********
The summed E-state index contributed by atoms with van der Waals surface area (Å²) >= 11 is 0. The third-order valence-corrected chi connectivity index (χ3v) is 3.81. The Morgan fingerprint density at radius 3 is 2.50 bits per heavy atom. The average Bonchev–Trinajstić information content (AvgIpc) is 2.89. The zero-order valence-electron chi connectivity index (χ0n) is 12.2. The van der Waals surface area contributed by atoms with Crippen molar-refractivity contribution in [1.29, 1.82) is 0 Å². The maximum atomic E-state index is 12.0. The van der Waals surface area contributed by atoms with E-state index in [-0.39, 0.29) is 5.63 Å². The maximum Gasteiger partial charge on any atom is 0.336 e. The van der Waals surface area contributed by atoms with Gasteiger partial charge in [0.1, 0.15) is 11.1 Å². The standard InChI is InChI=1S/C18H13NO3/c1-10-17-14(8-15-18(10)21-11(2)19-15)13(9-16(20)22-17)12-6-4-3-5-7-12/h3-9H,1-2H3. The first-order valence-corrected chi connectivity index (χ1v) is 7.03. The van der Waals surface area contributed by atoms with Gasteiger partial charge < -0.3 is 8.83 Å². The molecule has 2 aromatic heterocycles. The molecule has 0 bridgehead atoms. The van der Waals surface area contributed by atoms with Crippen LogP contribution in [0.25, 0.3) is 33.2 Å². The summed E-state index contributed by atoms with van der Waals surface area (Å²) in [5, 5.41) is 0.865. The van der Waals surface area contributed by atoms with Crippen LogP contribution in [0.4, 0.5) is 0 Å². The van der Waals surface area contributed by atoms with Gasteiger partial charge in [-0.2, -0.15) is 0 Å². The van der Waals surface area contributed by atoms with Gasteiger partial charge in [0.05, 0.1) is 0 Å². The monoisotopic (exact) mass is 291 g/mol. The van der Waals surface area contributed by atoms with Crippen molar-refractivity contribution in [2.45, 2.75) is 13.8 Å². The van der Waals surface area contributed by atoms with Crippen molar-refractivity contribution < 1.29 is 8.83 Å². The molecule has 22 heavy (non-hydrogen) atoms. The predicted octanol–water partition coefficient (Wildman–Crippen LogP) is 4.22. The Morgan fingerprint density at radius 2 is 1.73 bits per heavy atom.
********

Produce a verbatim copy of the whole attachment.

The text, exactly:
The summed E-state index contributed by atoms with van der Waals surface area (Å²) >= 11 is 0. The third-order valence-corrected chi connectivity index (χ3v) is 3.81. The Morgan fingerprint density at radius 3 is 2.50 bits per heavy atom. The average Bonchev–Trinajstić information content (AvgIpc) is 2.89. The zero-order valence-electron chi connectivity index (χ0n) is 12.2. The van der Waals surface area contributed by atoms with Crippen molar-refractivity contribution in [1.29, 1.82) is 0 Å². The maximum atomic E-state index is 12.0. The van der Waals surface area contributed by atoms with E-state index in [-0.39, 0.29) is 5.63 Å². The maximum Gasteiger partial charge on any atom is 0.336 e. The van der Waals surface area contributed by atoms with Gasteiger partial charge in [0.1, 0.15) is 11.1 Å². The standard InChI is InChI=1S/C18H13NO3/c1-10-17-14(8-15-18(10)21-11(2)19-15)13(9-16(20)22-17)12-6-4-3-5-7-12/h3-9H,1-2H3. The first-order valence-corrected chi connectivity index (χ1v) is 7.03. The van der Waals surface area contributed by atoms with Gasteiger partial charge < -0.3 is 8.83 Å². The molecule has 2 aromatic heterocycles. The molecule has 0 bridgehead atoms. The van der Waals surface area contributed by atoms with Crippen LogP contribution in [0.25, 0.3) is 33.2 Å². The summed E-state index contributed by atoms with van der Waals surface area (Å²) in [5, 5.41) is 0.865. The van der Waals surface area contributed by atoms with Crippen LogP contribution in [0.4, 0.5) is 0 Å². The van der Waals surface area contributed by atoms with Gasteiger partial charge in [-0.2, -0.15) is 0 Å². The van der Waals surface area contributed by atoms with Gasteiger partial charge in [0.05, 0.1) is 0 Å². The monoisotopic (exact) mass is 291 g/mol. The van der Waals surface area contributed by atoms with Crippen molar-refractivity contribution in [2.45, 2.75) is 13.8 Å². The van der Waals surface area contributed by atoms with Crippen molar-refractivity contribution < 1.29 is 8.83 Å². The molecule has 22 heavy (non-hydrogen) atoms. The predicted octanol–water partition coefficient (Wildman–Crippen LogP) is 4.22. The Morgan fingerprint density at radius 2 is 1.73 bits per heavy atom.